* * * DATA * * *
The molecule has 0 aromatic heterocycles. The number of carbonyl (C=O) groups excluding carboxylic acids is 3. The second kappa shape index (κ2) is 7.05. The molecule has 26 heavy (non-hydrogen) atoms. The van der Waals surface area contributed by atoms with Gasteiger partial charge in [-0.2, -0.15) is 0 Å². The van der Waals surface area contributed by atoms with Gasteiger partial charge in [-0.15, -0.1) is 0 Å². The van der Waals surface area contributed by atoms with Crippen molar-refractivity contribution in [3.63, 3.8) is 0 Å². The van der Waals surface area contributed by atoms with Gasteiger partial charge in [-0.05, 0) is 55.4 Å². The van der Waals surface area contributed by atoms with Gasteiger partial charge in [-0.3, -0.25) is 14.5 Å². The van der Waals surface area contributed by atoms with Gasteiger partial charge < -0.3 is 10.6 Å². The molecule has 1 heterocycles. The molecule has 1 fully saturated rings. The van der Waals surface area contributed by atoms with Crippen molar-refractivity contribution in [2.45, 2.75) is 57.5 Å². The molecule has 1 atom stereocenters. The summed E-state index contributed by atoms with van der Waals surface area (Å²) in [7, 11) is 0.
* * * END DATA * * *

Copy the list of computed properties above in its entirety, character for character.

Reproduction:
The molecule has 0 aromatic heterocycles. The number of carbonyl (C=O) groups excluding carboxylic acids is 3. The second kappa shape index (κ2) is 7.05. The molecule has 26 heavy (non-hydrogen) atoms. The van der Waals surface area contributed by atoms with Gasteiger partial charge in [-0.2, -0.15) is 0 Å². The van der Waals surface area contributed by atoms with Gasteiger partial charge in [-0.15, -0.1) is 0 Å². The van der Waals surface area contributed by atoms with Crippen molar-refractivity contribution in [3.63, 3.8) is 0 Å². The van der Waals surface area contributed by atoms with Gasteiger partial charge in [-0.05, 0) is 55.4 Å². The van der Waals surface area contributed by atoms with Gasteiger partial charge in [-0.3, -0.25) is 14.5 Å². The van der Waals surface area contributed by atoms with Gasteiger partial charge < -0.3 is 10.6 Å². The molecule has 1 heterocycles. The molecule has 1 fully saturated rings. The van der Waals surface area contributed by atoms with Crippen molar-refractivity contribution in [2.45, 2.75) is 57.5 Å². The molecule has 1 atom stereocenters. The summed E-state index contributed by atoms with van der Waals surface area (Å²) in [7, 11) is 0.